The strikeout rate remains high, almost 33 per cent after Sunday, but Seitzer thinks Rasmus will end up cutting down on the whiffs with his new approach.
"I feel like he's putting balls in play and fouling off more pitches that he would have swung through the first part of the season," said Seitzer. "That's an encouraging sign for me."
Rasmus admits to being too pumped up after hitting a grand slam in Pittsburgh. He's still finding an even keel, having to remind himself that each at-bat isn't life and death.
Seitzer has met a student he's better learning to understand as time rolls on.
"I think Colby's very quiet, he's a very private person and what I've learned about him is he's probably one of the most genuinely nice, kind, sincere, honest people that I've ever been around," said Seitzer. "I told him he has an absolutely beautiful heart inside and I can see it. I see it everyday even when he's got a scowl on his face because he's either in his zone or a little frustrated."
The Blue Jays activated closer Casey Janssen from the disabled list in time for Sunday afternoon's game with the Angels.
Janssen strained his left oblique muscle on March 28 in Montreal. He felt a tweak during a warm up pitch, thought nothing of it and threw a scoreless inning against the New York Mets.
He made three appearances for Double-A New Hampshire on a rehab assignment that began on Monday and concluded on Saturday.
"In my last outing I told myself I was going to step on it a little bit more and get some more velocity and I did that," said Janssen. "Not that velocity is anything really but I know that the difference between throwing in a Double-A game and a big league game you're going to go through those adrenaline rushes where you're going to throw harder based on actual adrenaline and I wanted my arm to withstand it."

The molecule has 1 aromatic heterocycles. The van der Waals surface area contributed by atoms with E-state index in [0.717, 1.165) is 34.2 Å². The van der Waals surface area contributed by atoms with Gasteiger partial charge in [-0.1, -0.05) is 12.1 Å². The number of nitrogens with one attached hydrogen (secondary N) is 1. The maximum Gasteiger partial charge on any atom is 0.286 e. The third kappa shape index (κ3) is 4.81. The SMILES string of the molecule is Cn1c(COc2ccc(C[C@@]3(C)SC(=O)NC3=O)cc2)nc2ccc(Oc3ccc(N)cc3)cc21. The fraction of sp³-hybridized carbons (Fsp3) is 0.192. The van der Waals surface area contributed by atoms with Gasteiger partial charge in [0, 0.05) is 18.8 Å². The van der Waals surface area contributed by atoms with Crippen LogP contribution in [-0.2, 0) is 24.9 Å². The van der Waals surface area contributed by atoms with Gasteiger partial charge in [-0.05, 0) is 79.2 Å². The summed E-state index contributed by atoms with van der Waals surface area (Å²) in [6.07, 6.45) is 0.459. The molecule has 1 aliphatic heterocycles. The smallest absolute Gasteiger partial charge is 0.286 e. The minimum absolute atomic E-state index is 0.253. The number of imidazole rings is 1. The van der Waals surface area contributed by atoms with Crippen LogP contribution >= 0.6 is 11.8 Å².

Toronto's bullpen entered play on Sunday with the fourth-worst ERA in baseball (4.77). Its 62 walks rank third-most in baseball.
The Jays are hoping Janssen's return settles down the relief corps as pitchers resume roles to which they're more accustomed.
"We had a nice bullpen last year," said Janssen. "We were able to pass the baton pretty well in the certain inning that they had and if we can back to that and start putting up some zeroes I think that would help everybody."
"I just think it brings a bit of a comfort down there for those guys having Casey back," said pitching coach Pete Walker. "Obviously our staff, knowing that he's down there and he's a viable option to close out a game, it does put guys back into their more proper roles. Trying to mix and match and close out the ninth without him has been difficult."
To make room for Janssen on the active roster, infielder Chris Getz was designated for assignment.
ROGERS ALTERS DELIVERY
Esmil Rogers, who's struggled early this season, looked noticeably different during his two-inning appearance in Saturday's game.
He dropped to a three-quarters arm slot. Rogers went six up, six down.
"He made a little bit of an adjustment the day before," said pitching coach Pete Walker. "We're trying to find a little more deception. He's an over-the-top guy and maybe the hitters have a good view of the baseball. We just altered just a hair and he seems comfortable with it and he had a good outing (on Saturday)."
It's been a tough year for Rogers. He's allowed a staff-high five home runs in just 18 1/3 innings pitched and of late has been used by manager John Gibbons only in low-leverage situations.